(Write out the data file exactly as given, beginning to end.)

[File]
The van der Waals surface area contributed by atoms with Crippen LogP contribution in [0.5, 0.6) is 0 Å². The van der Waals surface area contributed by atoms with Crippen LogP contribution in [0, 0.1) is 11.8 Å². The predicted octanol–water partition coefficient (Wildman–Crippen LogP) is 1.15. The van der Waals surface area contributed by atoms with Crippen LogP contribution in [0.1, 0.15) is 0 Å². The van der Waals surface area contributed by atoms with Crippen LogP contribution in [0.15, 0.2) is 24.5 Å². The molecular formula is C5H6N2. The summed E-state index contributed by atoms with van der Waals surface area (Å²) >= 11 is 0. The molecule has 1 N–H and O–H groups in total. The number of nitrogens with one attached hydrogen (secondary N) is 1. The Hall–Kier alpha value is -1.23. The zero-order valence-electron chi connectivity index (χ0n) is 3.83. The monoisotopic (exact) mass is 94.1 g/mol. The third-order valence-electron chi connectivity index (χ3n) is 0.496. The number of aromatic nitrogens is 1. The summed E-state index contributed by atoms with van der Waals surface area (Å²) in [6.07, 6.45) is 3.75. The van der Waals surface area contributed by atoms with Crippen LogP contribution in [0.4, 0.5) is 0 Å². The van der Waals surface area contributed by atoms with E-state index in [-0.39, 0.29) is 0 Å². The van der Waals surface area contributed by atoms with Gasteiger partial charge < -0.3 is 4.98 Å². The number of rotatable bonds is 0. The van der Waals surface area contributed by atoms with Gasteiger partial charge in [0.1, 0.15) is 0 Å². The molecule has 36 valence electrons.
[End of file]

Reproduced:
The van der Waals surface area contributed by atoms with Crippen LogP contribution in [0.5, 0.6) is 0 Å². The van der Waals surface area contributed by atoms with Crippen LogP contribution in [0, 0.1) is 11.8 Å². The predicted octanol–water partition coefficient (Wildman–Crippen LogP) is 1.15. The van der Waals surface area contributed by atoms with Crippen LogP contribution in [0.1, 0.15) is 0 Å². The van der Waals surface area contributed by atoms with Crippen LogP contribution in [0.15, 0.2) is 24.5 Å². The molecular formula is C5H6N2. The summed E-state index contributed by atoms with van der Waals surface area (Å²) >= 11 is 0. The molecule has 1 N–H and O–H groups in total. The number of nitrogens with one attached hydrogen (secondary N) is 1. The Hall–Kier alpha value is -1.23. The zero-order valence-electron chi connectivity index (χ0n) is 3.83. The monoisotopic (exact) mass is 94.1 g/mol. The third-order valence-electron chi connectivity index (χ3n) is 0.496. The number of aromatic nitrogens is 1. The summed E-state index contributed by atoms with van der Waals surface area (Å²) in [6.07, 6.45) is 3.75. The van der Waals surface area contributed by atoms with Crippen LogP contribution in [0.4, 0.5) is 0 Å². The van der Waals surface area contributed by atoms with E-state index in [-0.39, 0.29) is 0 Å². The van der Waals surface area contributed by atoms with Gasteiger partial charge < -0.3 is 4.98 Å². The number of rotatable bonds is 0. The van der Waals surface area contributed by atoms with Gasteiger partial charge in [0.1, 0.15) is 0 Å². The molecule has 36 valence electrons.